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If I don’t make changes to my plan and just let it auto-renew for January, am I stuck with it for the rest of the year?

Q. If I don’t make changes to my plan and just let it auto-renew for January, am I stuck with it for the rest of the year?

Obamacare open enrollment guide

Our updated Insider’s Guide to Obamacare’s Open Enrollment offers time-saving strategies for selecting coverage during open enrollment. (Click the image for the latest edition.)

A. Starting in 2018, yes, unless you experience a qualifying event later in the year.

Open enrollment for 2018 coverage starts on November 1, 2017, and continues until December 15, 2017; you can enroll in a new plan at any time during that window. This schedule will apply in all of the 39 states that use HealthCare.gov, although state-run exchanges with their own enrollment platform have some flexibility; Colorado has announced that they’ll add a special enrollment period that will essentially make their open enrollment period run from November 1, 2017, through January 12, 2018 (other state-run exchanges might also add extensions to the open enrollment period for 2018 coverage).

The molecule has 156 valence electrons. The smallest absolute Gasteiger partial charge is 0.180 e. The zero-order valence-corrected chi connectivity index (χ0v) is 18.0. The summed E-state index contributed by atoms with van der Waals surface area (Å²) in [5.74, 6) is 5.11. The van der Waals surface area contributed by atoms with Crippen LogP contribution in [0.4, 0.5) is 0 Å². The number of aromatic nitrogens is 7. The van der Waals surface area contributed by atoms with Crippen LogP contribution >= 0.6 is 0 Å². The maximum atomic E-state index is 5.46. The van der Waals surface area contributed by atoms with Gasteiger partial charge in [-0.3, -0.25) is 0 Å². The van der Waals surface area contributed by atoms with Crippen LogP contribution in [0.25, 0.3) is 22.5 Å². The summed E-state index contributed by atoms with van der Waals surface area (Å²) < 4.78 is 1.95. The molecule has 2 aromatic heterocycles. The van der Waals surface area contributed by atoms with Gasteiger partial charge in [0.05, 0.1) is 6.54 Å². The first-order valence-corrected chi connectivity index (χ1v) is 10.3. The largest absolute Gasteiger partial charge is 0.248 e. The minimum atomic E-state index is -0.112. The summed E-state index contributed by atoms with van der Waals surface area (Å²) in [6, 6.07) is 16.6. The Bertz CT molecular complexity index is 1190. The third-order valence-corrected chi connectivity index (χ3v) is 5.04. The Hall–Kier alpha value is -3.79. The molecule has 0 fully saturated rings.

But by and large, open enrollment will end on December 15, and all plans selected during open enrollment will be effective January 1 (this same schedule will be used in future years as well, in every state). And unlike prior years, it will no longer be possible to make changes during January without a qualifying event.

There will be people who let their 2017 plans auto-renew and will find out in January that their after-subsidy premium has changed more than they expected it to. There will also be people who find themselves auto-renewed into a similar — but not the same — plan, due to their 2017 plan being replaced with a new plan for 2018.

Read more about why it’s important to shop around and why auto-renewal probably is not your best bet.

Shorter open enrollment is new for 2018

Open enrollment for 2016 and 2017 followed a November 1 — January 31 schedule, and was slated to be the same for 2018 coverage as well. After that, starting with enrollment in the fall of 2018 (for 2019 coverage) it was scheduled to switch to November 1 — December 15. But in April 2017, HHS finalized a market stabilization rule that includes a switch to the shorter open enrollment period one year early — in the fall of 2017 instead of 2018.

Going forward, open enrollment will continue to follow the November 1 — December 15 schedule, with coverage effective January 1.

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